1 Reply Latest reply on Jun 27, 2013 12:22 AM by MarXtar

    Power management issue


      Hi.  I am new at using LANDesk.  I am setting up a policy for power management.  My first step was to test it on a few computers.


      I created a new policy that is supposed to 'turn on' the computer at 2:00pm.  I scheduled the policy and then added the computers.  After it successfully deployed, I turned off the computers and waited.  None of the computers ever turned on.


      After checking back with the server, it said the computers were successfully turned on.  I noticed that there are scheduled tasks created as well.  This obviously didn't work, despite the 'success' message.


      Windows 7 x64 professional

      WOL is turned on the NIC



        • 1. Re: Power management issue
          MarXtar ITSMMVPGroup

          WoL can be 'fun' to get going. It is a broadcast based system so in this case where you have a scheuled time, the Core Server is sending a subnet-directed broadcast to the target machines. The problem is that this is normally blocked at the router level so only machines on the same subnet as your Core would wake.


          9.5 included a Wake-On-WAN function that uses the targeted multicast representatives to send the WoL message from within the same subnet as the target machine. However, for this to work you will need to have selected preferred subnet representatives within the target subnet.


          We have provided a plug-in for LANDesk for some years now called Wake-On-WAN (how imaginative is that name!?) which can do the same thing but does not need to to have preferred subnet reps and also give more control over things such as shutdown and the use of distribution tasks.


          However, whichever route you go, WoL requires at least one LANDesk managed device on the target subnet to be switched on to act as the representative to send the message. If everything is off then nothing can send the message.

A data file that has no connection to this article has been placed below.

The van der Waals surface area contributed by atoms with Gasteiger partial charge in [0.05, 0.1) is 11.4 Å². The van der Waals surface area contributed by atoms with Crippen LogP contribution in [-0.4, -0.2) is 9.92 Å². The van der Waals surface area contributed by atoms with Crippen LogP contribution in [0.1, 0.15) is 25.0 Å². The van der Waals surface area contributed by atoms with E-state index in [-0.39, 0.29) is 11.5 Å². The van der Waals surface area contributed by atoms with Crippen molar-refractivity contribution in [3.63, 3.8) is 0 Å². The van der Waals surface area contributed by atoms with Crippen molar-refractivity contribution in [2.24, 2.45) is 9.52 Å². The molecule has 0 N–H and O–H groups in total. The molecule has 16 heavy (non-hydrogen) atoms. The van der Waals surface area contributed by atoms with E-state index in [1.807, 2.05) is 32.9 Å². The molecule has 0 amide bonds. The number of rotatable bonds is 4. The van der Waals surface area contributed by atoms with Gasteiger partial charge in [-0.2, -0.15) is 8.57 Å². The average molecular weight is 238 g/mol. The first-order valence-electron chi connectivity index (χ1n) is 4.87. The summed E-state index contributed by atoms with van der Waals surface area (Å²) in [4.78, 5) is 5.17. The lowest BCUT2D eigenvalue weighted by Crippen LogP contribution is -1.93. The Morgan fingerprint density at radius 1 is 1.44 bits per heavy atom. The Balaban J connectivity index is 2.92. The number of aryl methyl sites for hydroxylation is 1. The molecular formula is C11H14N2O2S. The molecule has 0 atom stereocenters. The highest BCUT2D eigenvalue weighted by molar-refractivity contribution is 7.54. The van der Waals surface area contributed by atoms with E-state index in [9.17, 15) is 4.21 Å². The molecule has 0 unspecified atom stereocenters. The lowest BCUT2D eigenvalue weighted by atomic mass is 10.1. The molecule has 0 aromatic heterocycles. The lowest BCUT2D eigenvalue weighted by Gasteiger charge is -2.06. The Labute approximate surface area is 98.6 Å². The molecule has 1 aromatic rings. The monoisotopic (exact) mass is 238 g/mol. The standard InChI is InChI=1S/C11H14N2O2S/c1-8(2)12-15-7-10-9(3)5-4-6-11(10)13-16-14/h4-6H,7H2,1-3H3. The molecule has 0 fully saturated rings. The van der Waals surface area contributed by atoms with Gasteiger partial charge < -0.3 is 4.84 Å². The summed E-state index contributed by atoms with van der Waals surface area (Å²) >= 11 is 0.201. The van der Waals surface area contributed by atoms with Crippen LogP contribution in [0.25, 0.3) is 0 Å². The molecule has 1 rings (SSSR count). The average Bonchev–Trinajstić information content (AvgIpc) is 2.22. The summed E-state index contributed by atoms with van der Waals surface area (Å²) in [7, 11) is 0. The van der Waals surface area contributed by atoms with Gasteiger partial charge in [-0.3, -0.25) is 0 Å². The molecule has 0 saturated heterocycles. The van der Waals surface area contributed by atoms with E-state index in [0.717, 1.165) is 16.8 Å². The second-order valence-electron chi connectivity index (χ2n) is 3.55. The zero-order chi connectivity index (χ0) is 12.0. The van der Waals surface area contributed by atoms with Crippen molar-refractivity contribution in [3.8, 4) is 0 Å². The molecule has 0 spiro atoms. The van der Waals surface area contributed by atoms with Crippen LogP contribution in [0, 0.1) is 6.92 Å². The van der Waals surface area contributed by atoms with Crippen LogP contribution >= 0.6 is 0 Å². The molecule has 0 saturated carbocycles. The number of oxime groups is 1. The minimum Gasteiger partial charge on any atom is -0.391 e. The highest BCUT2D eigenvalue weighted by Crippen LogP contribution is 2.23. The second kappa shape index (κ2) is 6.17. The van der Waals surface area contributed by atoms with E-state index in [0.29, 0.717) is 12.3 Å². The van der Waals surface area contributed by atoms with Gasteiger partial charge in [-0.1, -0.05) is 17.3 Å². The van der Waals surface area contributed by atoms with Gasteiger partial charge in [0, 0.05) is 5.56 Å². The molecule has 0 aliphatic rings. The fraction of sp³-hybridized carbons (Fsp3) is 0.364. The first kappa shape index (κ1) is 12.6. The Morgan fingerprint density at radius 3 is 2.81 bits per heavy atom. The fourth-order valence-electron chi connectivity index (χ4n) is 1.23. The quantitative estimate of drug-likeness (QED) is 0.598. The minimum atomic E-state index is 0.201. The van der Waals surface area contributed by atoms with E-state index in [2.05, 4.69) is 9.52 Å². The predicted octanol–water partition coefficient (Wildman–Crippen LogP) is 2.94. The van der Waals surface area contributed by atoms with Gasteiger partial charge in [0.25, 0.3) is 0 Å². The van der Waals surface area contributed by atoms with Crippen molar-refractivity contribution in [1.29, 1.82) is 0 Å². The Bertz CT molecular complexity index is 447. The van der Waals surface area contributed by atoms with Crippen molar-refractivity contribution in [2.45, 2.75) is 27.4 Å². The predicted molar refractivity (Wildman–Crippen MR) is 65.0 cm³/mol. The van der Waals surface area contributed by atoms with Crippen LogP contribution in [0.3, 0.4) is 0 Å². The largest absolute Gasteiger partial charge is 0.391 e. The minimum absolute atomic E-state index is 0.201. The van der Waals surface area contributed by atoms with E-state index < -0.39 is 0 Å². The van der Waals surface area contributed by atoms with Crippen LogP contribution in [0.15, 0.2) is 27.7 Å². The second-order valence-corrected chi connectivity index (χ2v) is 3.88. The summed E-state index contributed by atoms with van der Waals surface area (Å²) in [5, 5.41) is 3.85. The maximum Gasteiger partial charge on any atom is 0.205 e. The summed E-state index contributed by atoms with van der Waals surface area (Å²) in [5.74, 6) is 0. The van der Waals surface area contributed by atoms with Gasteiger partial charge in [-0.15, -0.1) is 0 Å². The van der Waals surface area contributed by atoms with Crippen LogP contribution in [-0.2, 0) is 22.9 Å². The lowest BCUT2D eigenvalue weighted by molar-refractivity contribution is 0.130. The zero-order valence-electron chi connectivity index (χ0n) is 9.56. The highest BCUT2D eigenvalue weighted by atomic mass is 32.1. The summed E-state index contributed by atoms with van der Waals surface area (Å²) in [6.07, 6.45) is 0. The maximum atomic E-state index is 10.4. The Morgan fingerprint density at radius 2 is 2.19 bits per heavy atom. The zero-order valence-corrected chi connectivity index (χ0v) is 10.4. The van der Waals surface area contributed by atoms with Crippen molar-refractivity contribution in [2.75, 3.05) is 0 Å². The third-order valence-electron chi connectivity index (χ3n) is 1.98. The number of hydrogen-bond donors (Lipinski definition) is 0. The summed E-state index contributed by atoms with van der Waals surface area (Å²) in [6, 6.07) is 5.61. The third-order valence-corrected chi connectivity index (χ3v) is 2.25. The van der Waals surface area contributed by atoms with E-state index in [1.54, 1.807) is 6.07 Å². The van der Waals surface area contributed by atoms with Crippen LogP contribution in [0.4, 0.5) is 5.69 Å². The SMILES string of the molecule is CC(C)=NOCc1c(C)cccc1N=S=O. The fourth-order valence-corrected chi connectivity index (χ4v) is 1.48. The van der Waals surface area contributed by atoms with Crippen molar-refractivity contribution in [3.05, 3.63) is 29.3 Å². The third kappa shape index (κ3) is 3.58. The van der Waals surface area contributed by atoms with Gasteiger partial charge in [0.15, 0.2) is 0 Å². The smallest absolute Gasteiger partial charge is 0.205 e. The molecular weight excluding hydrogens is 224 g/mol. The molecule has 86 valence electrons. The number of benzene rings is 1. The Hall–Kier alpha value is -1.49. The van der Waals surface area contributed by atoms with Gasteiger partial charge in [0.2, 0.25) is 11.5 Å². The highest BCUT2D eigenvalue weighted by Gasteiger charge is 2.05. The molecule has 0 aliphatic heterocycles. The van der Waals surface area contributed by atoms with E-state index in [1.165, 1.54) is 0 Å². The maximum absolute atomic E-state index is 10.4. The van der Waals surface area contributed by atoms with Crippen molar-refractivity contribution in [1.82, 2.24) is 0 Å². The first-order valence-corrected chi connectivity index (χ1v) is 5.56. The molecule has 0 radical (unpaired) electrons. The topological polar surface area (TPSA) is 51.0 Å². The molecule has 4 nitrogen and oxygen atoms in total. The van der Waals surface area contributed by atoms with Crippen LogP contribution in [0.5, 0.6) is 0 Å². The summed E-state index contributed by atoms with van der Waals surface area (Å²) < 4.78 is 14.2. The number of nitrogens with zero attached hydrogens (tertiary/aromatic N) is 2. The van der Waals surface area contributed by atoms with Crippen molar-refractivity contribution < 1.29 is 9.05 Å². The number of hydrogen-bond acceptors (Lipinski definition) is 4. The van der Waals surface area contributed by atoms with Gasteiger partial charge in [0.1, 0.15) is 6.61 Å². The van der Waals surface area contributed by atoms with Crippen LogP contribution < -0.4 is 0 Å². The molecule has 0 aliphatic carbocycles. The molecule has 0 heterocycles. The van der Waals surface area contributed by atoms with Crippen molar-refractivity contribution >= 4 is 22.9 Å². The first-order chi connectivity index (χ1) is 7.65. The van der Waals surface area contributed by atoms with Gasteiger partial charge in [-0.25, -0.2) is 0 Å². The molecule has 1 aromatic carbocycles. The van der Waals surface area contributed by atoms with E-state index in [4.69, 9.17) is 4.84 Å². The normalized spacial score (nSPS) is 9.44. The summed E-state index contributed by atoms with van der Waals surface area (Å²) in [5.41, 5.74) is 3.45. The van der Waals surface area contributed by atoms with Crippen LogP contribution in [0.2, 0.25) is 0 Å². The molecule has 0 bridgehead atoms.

At this point you have two options. One is to put machines to sleep rather than turn them off so that local wake-timers can be used. The second is to use vPro technology for wake up as that is direct communication (but needs all your machines to be vPro capable and have that configured securely).


          Aside from all of this, make sure your machine is working with WoL in the first place. Yes it may be on in the BIOS, but is it really working. You can get some free stand-alone utilities on the internet to help you test or even use the WoL executable in our product for the testing.


          Hope some of this helps.


          Mark McGinn

          MarXtar Ltd/MarXtar Corporation


          LANDesk Expert Solution Provider



          The One-Stop Shop for LANDesk Enhancements

          - Wake-On-WAN - Distributed Wake-On-LAN, Scheduled Power Down, and SWDist Sequencing

          - State Notifier - Real-Time Device & User State Inventory Updating & Alerting

          Update - New Stand-Alone State Notifier Console for Service Desk Operators

          Update - State Notifier now detects machine and user Idle states

          Update - WoW & State Notifier now integrate for even more functionality

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